Süleyman the Magnificent was quick to realize that Sinan could give him a building that would enhance his power and prestige throughout the Ottoman Empire and beyond – the great mosque that was to be known as the Süleymaniye. Work began in 1550 on the site once occupied by the Byzantine Capitol and the old palace which was destroyed by fire. Sinan never intended to surpass the Hagia Sophia in its splendour even though he was capable of doing so, but he certainly used it as inspiration. Instead, he chose to accentuate the mosque’s difference by lateral extension along with other architectural differences and in the end produced a mosque filled with crystalline luminosity and purity that differs from the shadowy mystery of the Hagia Sophia with its frescos and mosaics.
In his Book of Travels, the Ottoman traveller, Evliya Çelebi, born in Istanbul in 1611, writes a whole article on the building of the Süleymaniye and his descriptions give us a great insight into the enormous undertaking of such a project.
According to Çelebi, work began in the year 1543 and finished in 1557. He writes: “how many thousands of master architects, builders, labourers, stonecutters and marble cutters from all the Ottoman dominions had he gathered! And for three whole years, 3000 galley slaves, foot-bound in chains, would lay the foundations deep into the ground, so deep that the world-bearing bull at the bottom of the earth could hear the sound of their pick-axes.”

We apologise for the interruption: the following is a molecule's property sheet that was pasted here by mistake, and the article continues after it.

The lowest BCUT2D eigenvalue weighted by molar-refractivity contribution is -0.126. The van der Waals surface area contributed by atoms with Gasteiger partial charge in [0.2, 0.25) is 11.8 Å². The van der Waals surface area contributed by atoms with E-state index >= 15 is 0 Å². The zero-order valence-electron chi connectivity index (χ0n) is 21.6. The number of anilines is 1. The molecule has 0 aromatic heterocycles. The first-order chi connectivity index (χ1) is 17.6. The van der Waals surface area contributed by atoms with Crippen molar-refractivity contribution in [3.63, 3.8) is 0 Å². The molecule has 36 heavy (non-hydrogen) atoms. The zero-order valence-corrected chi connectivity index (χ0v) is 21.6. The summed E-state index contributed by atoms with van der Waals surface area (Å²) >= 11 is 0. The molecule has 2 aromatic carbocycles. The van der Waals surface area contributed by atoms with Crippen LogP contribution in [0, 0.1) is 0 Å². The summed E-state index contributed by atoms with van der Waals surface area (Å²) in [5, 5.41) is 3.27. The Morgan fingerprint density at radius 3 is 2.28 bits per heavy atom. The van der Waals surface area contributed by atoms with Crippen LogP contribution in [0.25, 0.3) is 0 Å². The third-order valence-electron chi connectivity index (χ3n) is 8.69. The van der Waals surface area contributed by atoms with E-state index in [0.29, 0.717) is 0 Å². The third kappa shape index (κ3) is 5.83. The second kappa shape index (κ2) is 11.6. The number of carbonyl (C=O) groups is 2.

“In three years they completed the walls as far as the vaults of the dome on all four sides. After that, they constructed the lofty dome.” Çelebi tells us that “the indigo-coloured dome of this great mosque is more spherical than the Hagia Sophia. Apart from the square piers supporting this incomparable dome, there are four porphyry columns from the city of ? in Egypt transported along the Nile to Alexandria. From there, Karinca Kapudan (‘Admiral Ant’) loaded them onto rafts, and with favourable wind, brought them to Unkapanu in Istanbul and then to Vefa Square. When he delivered the four columns to Süleyman Khan at the mosque, he recited the verse,
“The ants presented Soloman
A Locust’s leg;
Whatever of ours suits you
Accept, I humbly beg.”
As a reward, the Kapitan was granted governorship of Yilanli (Spurie) and Rhodes islands.
“The multi coloured stained windows were the work of Sarhos (‘Drunkard’) Ibrahim. Mere men are too impotent to praise them” leaving one to wonder just how drunk Ibrahim was to have created such works of art.
“There are 22,000 lamps in total and thousands of chandeliers. And there are ? windows all around the mosque, through each of which blows a gentle breeze that refreshes the congregation as though they have entered Paradise. By God’s command, this mosque has a pleasant fragrance that perfumes the brain; but it has no resemblance to the scent of earthly flowers”